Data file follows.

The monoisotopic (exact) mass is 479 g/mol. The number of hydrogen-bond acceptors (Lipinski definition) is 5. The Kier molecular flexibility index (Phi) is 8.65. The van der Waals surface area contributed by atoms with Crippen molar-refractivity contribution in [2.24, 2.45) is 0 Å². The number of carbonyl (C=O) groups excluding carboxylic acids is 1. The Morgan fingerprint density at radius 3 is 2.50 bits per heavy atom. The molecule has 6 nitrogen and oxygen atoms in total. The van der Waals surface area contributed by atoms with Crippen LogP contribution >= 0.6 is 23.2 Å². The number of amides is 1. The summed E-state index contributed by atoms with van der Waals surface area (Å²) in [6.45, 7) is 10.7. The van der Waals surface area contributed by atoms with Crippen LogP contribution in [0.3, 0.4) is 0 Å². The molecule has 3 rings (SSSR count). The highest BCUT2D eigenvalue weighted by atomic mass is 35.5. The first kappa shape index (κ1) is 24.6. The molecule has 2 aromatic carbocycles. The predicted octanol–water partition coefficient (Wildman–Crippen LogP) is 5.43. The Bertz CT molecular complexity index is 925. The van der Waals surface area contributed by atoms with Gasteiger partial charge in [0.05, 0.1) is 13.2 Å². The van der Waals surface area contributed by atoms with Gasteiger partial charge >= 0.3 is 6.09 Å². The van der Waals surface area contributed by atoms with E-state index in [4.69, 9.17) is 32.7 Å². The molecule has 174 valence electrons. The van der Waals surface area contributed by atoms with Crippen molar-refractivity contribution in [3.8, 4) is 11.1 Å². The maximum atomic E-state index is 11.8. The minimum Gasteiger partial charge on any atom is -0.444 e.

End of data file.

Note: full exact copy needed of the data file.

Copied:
The monoisotopic (exact) mass is 479 g/mol. The number of hydrogen-bond acceptors (Lipinski definition) is 5. The Kier molecular flexibility index (Phi) is 8.65. The van der Waals surface area contributed by atoms with Crippen molar-refractivity contribution in [2.24, 2.45) is 0 Å². The number of carbonyl (C=O) groups excluding carboxylic acids is 1. The Morgan fingerprint density at radius 3 is 2.50 bits per heavy atom. The molecule has 6 nitrogen and oxygen atoms in total. The van der Waals surface area contributed by atoms with Crippen LogP contribution >= 0.6 is 23.2 Å². The number of amides is 1. The summed E-state index contributed by atoms with van der Waals surface area (Å²) in [6.45, 7) is 10.7. The van der Waals surface area contributed by atoms with Crippen LogP contribution in [0.3, 0.4) is 0 Å². The molecule has 3 rings (SSSR count). The highest BCUT2D eigenvalue weighted by atomic mass is 35.5. The first kappa shape index (κ1) is 24.6. The molecule has 2 aromatic carbocycles. The predicted octanol–water partition coefficient (Wildman–Crippen LogP) is 5.43. The Bertz CT molecular complexity index is 925. The van der Waals surface area contributed by atoms with Gasteiger partial charge in [0.05, 0.1) is 13.2 Å². The van der Waals surface area contributed by atoms with Gasteiger partial charge >= 0.3 is 6.09 Å². The van der Waals surface area contributed by atoms with E-state index in [4.69, 9.17) is 32.7 Å². The molecule has 174 valence electrons. The van der Waals surface area contributed by atoms with Crippen molar-refractivity contribution in [3.8, 4) is 11.1 Å². The maximum atomic E-state index is 11.8. The minimum Gasteiger partial charge on any atom is -0.444 e.